153. Numerical Methods for Partial Differential Equations. (4) Lecture, three hours; discussion, one hour. Requisites: courses 151A, 151B. Introduction to first- and second-order linear partial differential equations. Finite difference and finite element solution of elliptic, hyperbolic, and parabolic equations. Method of lines and Rayleigh/Ritz procedures. Concepts of stability and accuracy. Letter grading.

155. Mathematical Imaging. (4) Lecture, three hours; discussion, one hour. Requisites: courses 32B, 33B, 115A, Program in Computing 10A or Computer Science 31. Imaging geometry. Image transforms. Enhancement, restoration, and segmentation. Descriptors. Morphology. P/NP or letter grading.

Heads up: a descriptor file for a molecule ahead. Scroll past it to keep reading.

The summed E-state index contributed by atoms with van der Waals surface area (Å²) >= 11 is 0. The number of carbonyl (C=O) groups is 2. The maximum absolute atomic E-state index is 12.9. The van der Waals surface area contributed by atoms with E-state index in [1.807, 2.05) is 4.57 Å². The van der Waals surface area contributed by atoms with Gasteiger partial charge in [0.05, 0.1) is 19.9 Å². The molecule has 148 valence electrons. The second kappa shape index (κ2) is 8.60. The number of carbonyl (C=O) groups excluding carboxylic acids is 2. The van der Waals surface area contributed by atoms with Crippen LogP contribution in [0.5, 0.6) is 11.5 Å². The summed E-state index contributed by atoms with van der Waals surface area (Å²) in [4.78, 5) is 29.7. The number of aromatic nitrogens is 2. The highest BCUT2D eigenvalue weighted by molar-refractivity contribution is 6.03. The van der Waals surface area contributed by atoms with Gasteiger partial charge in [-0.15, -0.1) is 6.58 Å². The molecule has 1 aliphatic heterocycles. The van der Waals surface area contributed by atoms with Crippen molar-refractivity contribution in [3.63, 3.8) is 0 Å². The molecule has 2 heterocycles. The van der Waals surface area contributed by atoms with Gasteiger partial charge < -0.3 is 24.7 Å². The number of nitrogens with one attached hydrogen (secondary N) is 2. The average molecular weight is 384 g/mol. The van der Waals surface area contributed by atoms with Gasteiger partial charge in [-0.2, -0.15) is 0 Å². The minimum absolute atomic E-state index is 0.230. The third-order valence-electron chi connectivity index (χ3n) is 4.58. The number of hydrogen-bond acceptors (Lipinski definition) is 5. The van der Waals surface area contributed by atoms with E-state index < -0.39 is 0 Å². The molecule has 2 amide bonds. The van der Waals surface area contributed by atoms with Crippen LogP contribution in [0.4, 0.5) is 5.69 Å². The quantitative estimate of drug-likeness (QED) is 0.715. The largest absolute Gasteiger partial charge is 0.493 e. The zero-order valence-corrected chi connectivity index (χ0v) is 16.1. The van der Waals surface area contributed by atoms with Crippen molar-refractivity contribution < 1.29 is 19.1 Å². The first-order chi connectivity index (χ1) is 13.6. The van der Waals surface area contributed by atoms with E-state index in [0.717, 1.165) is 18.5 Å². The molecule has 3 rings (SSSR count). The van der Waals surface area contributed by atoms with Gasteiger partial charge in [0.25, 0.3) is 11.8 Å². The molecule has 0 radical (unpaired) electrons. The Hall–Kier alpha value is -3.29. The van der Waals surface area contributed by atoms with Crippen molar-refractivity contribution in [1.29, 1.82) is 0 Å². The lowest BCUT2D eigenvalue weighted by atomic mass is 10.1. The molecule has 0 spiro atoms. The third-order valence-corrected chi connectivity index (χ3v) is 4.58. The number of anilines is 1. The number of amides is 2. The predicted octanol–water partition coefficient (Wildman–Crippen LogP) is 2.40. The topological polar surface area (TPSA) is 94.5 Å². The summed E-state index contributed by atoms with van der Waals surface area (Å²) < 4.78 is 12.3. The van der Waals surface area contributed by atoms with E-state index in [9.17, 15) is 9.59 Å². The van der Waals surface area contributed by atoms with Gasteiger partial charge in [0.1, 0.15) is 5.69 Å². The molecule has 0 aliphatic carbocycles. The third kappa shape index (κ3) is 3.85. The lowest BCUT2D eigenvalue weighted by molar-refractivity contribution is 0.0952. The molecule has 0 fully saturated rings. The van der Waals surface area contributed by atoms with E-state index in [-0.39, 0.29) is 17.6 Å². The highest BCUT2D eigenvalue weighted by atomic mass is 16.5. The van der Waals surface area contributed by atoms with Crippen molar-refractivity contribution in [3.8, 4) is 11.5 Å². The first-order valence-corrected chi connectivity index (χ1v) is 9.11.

156. Machine Learning. (5) Lecture, three hours; discussion, one hour; laboratory, one hour. Requisites: courses 32B, 33B, 115A, Program in Computing 10A or Computer Science 31. Introductory course on mathematical models for pattern recognition and machine learning. Topics include parametric and nonparametric probability distributions, curse of dimensionality, correlation analysis and dimensionality reduction, and concepts of decision theory. Advanced machine learning and pattern recognition problems, including data classification and clustering, regression, kernel methods, artificial neural networks, hidden Markov models, and Markov random fields. Projects in MATLAB to be part of final project presented in class. P/NP or letter grading.